The Court of Appeals recently addressed the issue of which claims a parent who is not the primary residential parent may bring when his or her child has been injured. In Neale B/N/F Russell v. United Way of Greater Kingsport, No. E2014-01334-COA-R3-CV (Tenn. Ct. App. July 28, 2015), a child was injured at an activity at defendant’s facility. The mother and father initially filed a joint action as next friends of the child, but they voluntarily dismissed that case and father subsequently filed alone. Father, as next friend of child, sought damages for permanent impairment, paint and suffering, medical expenses, and loss of earning capacity. Pursuant to the family’s parenting plan, father was not the primary residential parent.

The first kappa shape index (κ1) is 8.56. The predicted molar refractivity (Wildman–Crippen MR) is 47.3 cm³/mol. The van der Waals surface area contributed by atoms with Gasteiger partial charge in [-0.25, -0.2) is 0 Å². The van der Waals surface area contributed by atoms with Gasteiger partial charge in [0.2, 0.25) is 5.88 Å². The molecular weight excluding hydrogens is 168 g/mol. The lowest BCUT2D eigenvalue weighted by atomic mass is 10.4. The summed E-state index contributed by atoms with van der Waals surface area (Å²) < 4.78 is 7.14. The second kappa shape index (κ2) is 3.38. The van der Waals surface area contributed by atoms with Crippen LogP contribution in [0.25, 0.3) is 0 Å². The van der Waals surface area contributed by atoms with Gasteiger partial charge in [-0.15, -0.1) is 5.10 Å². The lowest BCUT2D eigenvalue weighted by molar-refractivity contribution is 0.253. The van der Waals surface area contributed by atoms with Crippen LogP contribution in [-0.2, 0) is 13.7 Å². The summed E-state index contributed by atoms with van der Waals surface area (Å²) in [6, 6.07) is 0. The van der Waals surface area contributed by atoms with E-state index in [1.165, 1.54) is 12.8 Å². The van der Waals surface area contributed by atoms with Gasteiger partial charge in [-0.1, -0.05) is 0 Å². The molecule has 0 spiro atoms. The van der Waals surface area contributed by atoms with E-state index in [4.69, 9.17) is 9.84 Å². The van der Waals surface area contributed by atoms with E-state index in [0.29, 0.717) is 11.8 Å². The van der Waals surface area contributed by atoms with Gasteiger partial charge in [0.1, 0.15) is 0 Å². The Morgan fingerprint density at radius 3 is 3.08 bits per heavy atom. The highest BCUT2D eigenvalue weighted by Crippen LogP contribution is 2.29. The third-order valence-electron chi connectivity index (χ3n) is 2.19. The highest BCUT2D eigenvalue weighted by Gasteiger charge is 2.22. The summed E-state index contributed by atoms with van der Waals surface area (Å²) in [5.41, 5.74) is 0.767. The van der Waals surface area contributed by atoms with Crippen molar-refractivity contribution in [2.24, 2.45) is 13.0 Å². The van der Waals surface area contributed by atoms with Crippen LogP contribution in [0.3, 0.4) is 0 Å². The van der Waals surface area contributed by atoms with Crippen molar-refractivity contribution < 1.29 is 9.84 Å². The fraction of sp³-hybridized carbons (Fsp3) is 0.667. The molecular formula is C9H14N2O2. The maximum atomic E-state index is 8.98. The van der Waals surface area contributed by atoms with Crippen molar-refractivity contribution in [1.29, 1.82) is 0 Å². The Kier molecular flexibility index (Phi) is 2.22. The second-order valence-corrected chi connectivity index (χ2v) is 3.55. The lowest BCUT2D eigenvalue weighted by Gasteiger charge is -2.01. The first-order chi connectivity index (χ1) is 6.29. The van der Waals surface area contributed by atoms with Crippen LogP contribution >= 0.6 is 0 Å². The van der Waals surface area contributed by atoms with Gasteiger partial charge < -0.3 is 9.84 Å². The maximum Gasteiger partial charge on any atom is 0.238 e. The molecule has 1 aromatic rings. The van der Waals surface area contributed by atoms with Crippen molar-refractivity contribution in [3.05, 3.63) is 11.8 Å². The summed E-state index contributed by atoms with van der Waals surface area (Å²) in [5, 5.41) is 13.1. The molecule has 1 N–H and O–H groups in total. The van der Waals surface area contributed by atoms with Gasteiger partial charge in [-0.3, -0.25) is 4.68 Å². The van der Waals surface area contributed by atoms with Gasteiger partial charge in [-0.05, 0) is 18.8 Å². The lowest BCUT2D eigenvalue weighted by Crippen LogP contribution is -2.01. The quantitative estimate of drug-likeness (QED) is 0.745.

Defendants filed a motion for summary judgment asserting that father lacked standing to bring the claims. The trial court agreed and granted summary judgment, which the Court of Appeals reversed in part and affirmed in part.
Tenn. Code Ann. § 20-1-105(b) states:
In case the father and mother of the minor child are living apart and one parent has exclusive legal custody of the child, the parent with legal custody has the sole right to maintain an action for the expenses and the actual loss of service resulting from an injury to the child, except that the noncustodial parent in such case shall have a right to maintain or join an action brought under this section, for the expenses resulting from an injury to the minor child to the extent the noncustodial parent has paid those expenses.